''The leadership and capacity exists to have more Colombians elected in different places, but up until now, many have put their own individual interests before the greater good,'' said Jaramillo. "One of the most important tasks [of the think tank] is to help Colombians get out of each other's way.''

Infighting has left its scars.

In 2000, Colombian-American Jose Luis Castillo ran against Zapata for Miami-Dade County District 11 commission seat -- splitting the Colombian-American vote. When Andrade, a Republican, unsuccessfully ran for state Senate in 2004, Zapata, also a Republican, campaigned for Andrade's Democrat opponent Nan Rich.

Zapata insists the feuds between Colombian candidates did not affect the outcome of those elections.

''I wasn't elected by the Colombians, I was elected by the Cubans,'' he said. "Physically, the Colombians are here, but their hearts and minds are still in Colombia.''

Zapata points to the gap in campaign fundraising as evidence of that dynamic: South Florida Colombians have been consistently reticent to give to compatriots running for local office, yet they raised more than $400,000 for Colombian president Alvaro Uribe during his 2002 race.

Zapata recently revived the Colombian American National Coalition, an organization that seeks to mobilize state and local groups on free trade and other issues. ''I can either do nothing, and become those Colombians I criticize, or I can get a few people together and try to do something,'' he said.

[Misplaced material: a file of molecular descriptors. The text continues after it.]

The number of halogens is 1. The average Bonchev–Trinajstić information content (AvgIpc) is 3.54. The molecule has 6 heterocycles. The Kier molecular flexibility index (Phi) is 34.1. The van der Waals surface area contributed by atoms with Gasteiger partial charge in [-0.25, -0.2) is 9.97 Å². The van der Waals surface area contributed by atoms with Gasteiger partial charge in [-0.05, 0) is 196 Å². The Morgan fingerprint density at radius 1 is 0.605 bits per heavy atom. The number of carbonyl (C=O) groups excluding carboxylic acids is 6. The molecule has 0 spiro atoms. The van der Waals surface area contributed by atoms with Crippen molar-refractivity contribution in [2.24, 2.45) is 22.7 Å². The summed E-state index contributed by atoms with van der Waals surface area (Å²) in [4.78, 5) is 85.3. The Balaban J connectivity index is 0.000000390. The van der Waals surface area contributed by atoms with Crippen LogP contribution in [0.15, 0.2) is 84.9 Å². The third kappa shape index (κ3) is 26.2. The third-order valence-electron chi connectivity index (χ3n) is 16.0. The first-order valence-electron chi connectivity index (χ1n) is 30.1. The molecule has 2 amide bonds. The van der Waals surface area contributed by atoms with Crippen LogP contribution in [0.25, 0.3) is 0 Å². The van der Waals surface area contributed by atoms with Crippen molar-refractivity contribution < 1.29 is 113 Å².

The Colombian-American community has flirted with politics before.

Starting in the late 1990s, Colombians united behind two failed proposals that would have given thousands of undocumented Colombians the right to stay in the United States legally.

By 2001, activists had created two national organizations that drew hundreds to back-to-back conferences in Atlanta and Houston to strategize on a national political agenda -- including a goal to elect a Colombian American to the U.S. Senate by 2008.

Fast forward six years, and those organizations -- the political action committee, the two national alliances, and a local umbrella group -- have faded.

''We really ran out of gas after that effort, because at the end of the day, we didn't have the political juice we thought we had,'' said Castillo, who recently ran the successful campaign of Colombian-American West Kendall community councilwoman Beatriz Suarez. ``But that was the genesis of our political efforts, and it provided a springboard for a lot of us to get involved.''

The Colombian government, recognizing the value in a united expatriate community, has begun efforts to bring citizens together. Through a program called ''Colombia Unites Us,'' it started seminars for Colombian leaders in cities including Houston, New York and Miami.

The event for Jaramillo was born out of the program's first local seminar in June, and the program is also organizing a meeting in October.

''Colombians are looking for things to unite us and take us to the next level,'' Andrade said. "We have failed in the past, but if you handle it right, failure always turns out to be a positive later.''